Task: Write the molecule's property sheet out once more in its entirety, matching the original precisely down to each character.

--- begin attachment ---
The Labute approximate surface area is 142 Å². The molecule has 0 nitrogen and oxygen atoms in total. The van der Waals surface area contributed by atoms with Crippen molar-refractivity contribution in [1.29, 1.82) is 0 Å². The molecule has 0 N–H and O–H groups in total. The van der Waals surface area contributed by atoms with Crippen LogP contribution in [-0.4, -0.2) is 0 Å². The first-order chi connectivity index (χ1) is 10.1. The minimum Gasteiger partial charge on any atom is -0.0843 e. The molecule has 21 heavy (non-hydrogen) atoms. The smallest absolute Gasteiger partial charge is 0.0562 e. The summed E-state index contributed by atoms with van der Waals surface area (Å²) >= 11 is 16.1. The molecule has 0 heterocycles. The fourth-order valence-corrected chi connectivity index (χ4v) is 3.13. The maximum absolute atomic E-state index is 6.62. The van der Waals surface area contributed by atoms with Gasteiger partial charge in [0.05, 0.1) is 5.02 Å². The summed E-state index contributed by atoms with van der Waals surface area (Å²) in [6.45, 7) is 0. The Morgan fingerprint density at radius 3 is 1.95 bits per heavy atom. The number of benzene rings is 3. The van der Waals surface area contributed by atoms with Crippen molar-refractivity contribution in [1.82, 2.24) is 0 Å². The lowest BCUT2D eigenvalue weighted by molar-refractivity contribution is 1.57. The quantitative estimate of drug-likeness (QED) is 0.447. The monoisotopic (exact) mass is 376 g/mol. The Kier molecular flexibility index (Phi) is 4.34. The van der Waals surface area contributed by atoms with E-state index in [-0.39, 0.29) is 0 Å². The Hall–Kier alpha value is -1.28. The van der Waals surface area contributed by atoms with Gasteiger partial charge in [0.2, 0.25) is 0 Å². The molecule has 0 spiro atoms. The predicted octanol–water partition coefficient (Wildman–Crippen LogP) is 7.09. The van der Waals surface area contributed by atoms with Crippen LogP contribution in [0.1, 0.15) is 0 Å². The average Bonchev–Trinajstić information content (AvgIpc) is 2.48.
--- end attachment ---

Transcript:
The Labute approximate surface area is 142 Å². The molecule has 0 nitrogen and oxygen atoms in total. The van der Waals surface area contributed by atoms with Crippen molar-refractivity contribution in [1.29, 1.82) is 0 Å². The molecule has 0 N–H and O–H groups in total. The van der Waals surface area contributed by atoms with Crippen LogP contribution in [-0.4, -0.2) is 0 Å². The first-order chi connectivity index (χ1) is 10.1. The minimum Gasteiger partial charge on any atom is -0.0843 e. The molecule has 21 heavy (non-hydrogen) atoms. The smallest absolute Gasteiger partial charge is 0.0562 e. The summed E-state index contributed by atoms with van der Waals surface area (Å²) >= 11 is 16.1. The molecule has 0 heterocycles. The fourth-order valence-corrected chi connectivity index (χ4v) is 3.13. The maximum absolute atomic E-state index is 6.62. The van der Waals surface area contributed by atoms with Gasteiger partial charge in [0.05, 0.1) is 5.02 Å². The summed E-state index contributed by atoms with van der Waals surface area (Å²) in [6.45, 7) is 0. The Morgan fingerprint density at radius 3 is 1.95 bits per heavy atom. The number of benzene rings is 3. The van der Waals surface area contributed by atoms with Crippen molar-refractivity contribution in [1.82, 2.24) is 0 Å². The lowest BCUT2D eigenvalue weighted by molar-refractivity contribution is 1.57. The quantitative estimate of drug-likeness (QED) is 0.447. The monoisotopic (exact) mass is 376 g/mol. The Kier molecular flexibility index (Phi) is 4.34. The van der Waals surface area contributed by atoms with E-state index in [-0.39, 0.29) is 0 Å². The Hall–Kier alpha value is -1.28. The van der Waals surface area contributed by atoms with Gasteiger partial charge in [0.2, 0.25) is 0 Å². The molecule has 0 spiro atoms. The predicted octanol–water partition coefficient (Wildman–Crippen LogP) is 7.09. The van der Waals surface area contributed by atoms with Crippen LogP contribution in [0.1, 0.15) is 0 Å². The average Bonchev–Trinajstić information content (AvgIpc) is 2.48.